Ezra Collective: Where I’m Meant to Be review – brilliant follow-up from the inventive party band

This sophisticated second album from the five instrumentalists could just see them cross over to the big league

Ezra Collective have long been the London jazz scene’s de facto party band, but their second album is a sophisticated step up. Its 14 tracks ponder their place in the world, and find these five instrumentalists standing on the shoulders of their forefathers: a song called Belonging follows snatches of a phone conversation with the film director Steve McQueen; there’s a nod to Damien Marley’s Welcome to Jamrock; and starting No Confusion, the voice of the late Nigerian drummer Tony Allen intones: “I’m playing jazz my way.”

As are Ezra: their ever-expanding vocabulary – always heavy on afrobeat, dub and the young sounds of London – includes riotous salsa, UK funky, what sounds like the brass backbone to South African gqom and some seriously impressive genre blends in the league of Little Simz. The mellifluous vocals of chameleonic rappers Kojey Radical and Sampa the Great wrap around their music, serpentine-like; singers Emeli Sandé and Nao sparkle respectively on Siesta (recalling MJ Cole’s Sincere) and the cosmic devotional Love in Outer Space. Ezra Collective show off not just their intuitive playing, but their knack for songwriting.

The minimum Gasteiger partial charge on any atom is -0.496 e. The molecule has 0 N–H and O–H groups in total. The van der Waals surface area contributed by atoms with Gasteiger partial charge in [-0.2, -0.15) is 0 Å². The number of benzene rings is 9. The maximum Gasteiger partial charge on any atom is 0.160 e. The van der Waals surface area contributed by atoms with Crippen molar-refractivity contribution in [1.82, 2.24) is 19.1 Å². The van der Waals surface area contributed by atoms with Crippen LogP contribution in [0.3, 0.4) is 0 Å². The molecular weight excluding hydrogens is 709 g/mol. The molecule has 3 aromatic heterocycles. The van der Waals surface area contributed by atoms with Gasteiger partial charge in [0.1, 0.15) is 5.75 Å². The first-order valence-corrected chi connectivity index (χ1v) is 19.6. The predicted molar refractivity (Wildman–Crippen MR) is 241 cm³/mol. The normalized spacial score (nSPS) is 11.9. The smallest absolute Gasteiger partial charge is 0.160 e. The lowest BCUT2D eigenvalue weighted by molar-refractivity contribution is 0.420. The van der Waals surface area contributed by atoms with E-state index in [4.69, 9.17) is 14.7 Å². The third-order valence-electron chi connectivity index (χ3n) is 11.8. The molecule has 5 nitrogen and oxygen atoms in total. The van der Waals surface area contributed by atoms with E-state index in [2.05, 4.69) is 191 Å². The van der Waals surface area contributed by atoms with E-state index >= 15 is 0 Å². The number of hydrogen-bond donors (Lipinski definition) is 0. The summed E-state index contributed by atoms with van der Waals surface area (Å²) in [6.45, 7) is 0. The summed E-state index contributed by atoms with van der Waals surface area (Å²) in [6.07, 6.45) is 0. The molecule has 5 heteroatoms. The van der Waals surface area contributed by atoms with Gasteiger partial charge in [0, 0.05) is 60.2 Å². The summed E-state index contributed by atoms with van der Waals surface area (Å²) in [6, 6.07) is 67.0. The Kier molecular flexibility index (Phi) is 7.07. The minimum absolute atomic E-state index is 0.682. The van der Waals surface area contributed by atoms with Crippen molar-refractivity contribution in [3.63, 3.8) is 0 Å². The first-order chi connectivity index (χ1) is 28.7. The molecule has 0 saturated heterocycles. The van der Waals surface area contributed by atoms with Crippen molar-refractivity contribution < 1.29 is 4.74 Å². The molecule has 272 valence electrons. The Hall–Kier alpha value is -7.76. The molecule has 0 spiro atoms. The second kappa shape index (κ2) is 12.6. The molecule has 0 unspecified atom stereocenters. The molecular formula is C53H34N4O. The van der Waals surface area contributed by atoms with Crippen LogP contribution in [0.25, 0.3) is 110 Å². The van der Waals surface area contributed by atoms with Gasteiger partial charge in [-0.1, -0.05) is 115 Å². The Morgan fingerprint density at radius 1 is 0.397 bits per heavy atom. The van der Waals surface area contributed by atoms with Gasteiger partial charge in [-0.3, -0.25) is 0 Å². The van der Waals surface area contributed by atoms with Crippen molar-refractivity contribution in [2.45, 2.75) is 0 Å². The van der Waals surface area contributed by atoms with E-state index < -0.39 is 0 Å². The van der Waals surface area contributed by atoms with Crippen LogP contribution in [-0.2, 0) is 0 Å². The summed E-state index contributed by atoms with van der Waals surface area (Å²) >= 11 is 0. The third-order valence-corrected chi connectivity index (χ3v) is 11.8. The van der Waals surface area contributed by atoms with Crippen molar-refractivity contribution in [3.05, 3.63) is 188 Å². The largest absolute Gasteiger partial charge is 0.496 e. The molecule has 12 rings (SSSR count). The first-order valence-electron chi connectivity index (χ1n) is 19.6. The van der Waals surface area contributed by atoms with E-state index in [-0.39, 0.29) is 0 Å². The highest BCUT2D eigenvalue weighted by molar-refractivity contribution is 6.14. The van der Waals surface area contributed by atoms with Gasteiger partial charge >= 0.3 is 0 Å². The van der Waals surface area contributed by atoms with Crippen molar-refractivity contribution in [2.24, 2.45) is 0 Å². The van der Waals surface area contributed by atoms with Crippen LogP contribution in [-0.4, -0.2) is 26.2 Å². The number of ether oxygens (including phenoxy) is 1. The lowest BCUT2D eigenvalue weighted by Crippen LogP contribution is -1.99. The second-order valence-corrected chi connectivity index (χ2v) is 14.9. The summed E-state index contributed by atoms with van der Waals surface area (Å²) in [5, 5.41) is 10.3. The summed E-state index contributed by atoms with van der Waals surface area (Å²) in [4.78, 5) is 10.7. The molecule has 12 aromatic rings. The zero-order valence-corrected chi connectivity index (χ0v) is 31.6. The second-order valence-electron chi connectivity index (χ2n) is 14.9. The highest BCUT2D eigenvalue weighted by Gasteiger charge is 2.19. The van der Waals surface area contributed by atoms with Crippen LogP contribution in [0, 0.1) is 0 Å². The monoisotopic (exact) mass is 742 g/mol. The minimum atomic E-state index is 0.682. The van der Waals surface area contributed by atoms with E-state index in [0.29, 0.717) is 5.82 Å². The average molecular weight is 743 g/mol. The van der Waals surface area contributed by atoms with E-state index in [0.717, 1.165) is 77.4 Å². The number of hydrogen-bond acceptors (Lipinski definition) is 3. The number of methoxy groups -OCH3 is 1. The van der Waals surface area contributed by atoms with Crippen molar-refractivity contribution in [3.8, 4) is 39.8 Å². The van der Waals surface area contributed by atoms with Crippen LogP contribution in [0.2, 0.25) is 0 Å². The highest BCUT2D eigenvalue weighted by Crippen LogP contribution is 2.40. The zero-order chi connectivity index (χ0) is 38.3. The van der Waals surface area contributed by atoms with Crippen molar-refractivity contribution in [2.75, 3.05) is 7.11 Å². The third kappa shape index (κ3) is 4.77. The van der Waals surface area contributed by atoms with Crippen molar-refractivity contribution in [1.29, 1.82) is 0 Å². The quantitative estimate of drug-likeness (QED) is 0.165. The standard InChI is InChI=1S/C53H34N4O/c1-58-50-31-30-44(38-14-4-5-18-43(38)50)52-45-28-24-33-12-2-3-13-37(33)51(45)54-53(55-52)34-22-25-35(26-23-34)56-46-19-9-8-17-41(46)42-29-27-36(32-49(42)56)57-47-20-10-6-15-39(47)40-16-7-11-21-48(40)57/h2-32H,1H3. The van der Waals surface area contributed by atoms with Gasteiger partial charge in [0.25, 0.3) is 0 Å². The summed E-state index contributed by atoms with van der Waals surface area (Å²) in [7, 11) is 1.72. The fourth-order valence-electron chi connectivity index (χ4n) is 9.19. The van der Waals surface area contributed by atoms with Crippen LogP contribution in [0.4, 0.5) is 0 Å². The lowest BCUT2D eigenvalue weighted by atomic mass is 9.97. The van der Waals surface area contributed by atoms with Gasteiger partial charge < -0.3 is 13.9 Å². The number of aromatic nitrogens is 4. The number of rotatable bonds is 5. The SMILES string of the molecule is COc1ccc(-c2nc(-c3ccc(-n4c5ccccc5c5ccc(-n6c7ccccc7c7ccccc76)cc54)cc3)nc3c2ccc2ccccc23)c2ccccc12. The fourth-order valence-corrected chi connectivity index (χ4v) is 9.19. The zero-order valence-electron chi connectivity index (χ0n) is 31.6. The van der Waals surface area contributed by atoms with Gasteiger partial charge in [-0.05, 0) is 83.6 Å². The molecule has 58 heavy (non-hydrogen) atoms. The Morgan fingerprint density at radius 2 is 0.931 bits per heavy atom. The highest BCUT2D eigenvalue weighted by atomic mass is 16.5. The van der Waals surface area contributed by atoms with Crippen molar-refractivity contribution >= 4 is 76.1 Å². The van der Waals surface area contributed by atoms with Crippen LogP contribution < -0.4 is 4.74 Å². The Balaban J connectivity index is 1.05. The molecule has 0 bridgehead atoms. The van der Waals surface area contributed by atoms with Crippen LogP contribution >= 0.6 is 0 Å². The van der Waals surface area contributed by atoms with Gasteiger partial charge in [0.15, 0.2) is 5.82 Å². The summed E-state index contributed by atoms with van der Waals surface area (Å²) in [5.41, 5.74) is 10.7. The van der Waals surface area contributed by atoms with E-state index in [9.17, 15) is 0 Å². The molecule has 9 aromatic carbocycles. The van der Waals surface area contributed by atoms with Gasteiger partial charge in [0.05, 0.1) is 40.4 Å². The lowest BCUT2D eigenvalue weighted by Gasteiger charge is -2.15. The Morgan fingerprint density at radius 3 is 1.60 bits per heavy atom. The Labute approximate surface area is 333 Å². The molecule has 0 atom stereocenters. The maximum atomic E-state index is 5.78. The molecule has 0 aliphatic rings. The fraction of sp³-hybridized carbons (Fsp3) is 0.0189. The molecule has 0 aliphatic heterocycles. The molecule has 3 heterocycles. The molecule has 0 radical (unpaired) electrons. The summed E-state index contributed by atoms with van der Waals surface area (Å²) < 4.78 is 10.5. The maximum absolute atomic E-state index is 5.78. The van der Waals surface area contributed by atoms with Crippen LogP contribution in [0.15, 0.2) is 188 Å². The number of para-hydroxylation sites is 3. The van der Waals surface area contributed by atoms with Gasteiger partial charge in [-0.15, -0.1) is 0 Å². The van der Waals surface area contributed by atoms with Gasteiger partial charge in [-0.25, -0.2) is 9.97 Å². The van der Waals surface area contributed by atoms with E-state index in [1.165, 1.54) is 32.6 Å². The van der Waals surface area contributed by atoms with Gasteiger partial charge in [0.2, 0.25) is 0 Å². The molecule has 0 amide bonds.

The result is an exceptional album that centres joy and community, radiates positivity and youthful abandon, and could well be the one to cross over to the big league.

Watch the video for Victory Dance by Ezra Collective.


Kate Hutchinson

The GuardianTramp

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